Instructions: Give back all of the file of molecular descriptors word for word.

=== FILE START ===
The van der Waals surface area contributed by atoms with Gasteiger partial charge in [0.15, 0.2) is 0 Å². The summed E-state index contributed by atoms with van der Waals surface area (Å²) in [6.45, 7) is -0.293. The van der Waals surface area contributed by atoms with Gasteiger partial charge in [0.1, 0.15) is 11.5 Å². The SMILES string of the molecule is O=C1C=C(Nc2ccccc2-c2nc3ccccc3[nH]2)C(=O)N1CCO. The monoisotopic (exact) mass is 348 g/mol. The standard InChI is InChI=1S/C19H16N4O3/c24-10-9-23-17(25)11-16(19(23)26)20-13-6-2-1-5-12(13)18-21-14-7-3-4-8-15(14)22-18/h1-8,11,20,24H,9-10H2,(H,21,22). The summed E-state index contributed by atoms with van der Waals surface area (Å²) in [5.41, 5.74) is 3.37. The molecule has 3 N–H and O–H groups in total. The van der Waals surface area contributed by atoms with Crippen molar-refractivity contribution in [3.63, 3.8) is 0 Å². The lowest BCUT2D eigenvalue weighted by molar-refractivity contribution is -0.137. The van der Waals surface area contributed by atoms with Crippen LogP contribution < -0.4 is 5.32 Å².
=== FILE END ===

The van der Waals surface area contributed by atoms with Gasteiger partial charge in [0.15, 0.2) is 0 Å². The summed E-state index contributed by atoms with van der Waals surface area (Å²) in [6.45, 7) is -0.293. The van der Waals surface area contributed by atoms with Gasteiger partial charge in [0.1, 0.15) is 11.5 Å². The SMILES string of the molecule is O=C1C=C(Nc2ccccc2-c2nc3ccccc3[nH]2)C(=O)N1CCO. The monoisotopic (exact) mass is 348 g/mol. The standard InChI is InChI=1S/C19H16N4O3/c24-10-9-23-17(25)11-16(19(23)26)20-13-6-2-1-5-12(13)18-21-14-7-3-4-8-15(14)22-18/h1-8,11,20,24H,9-10H2,(H,21,22). The summed E-state index contributed by atoms with van der Waals surface area (Å²) in [5.41, 5.74) is 3.37. The molecule has 3 N–H and O–H groups in total. The van der Waals surface area contributed by atoms with Crippen molar-refractivity contribution in [3.63, 3.8) is 0 Å². The lowest BCUT2D eigenvalue weighted by molar-refractivity contribution is -0.137. The van der Waals surface area contributed by atoms with Crippen LogP contribution < -0.4 is 5.32 Å².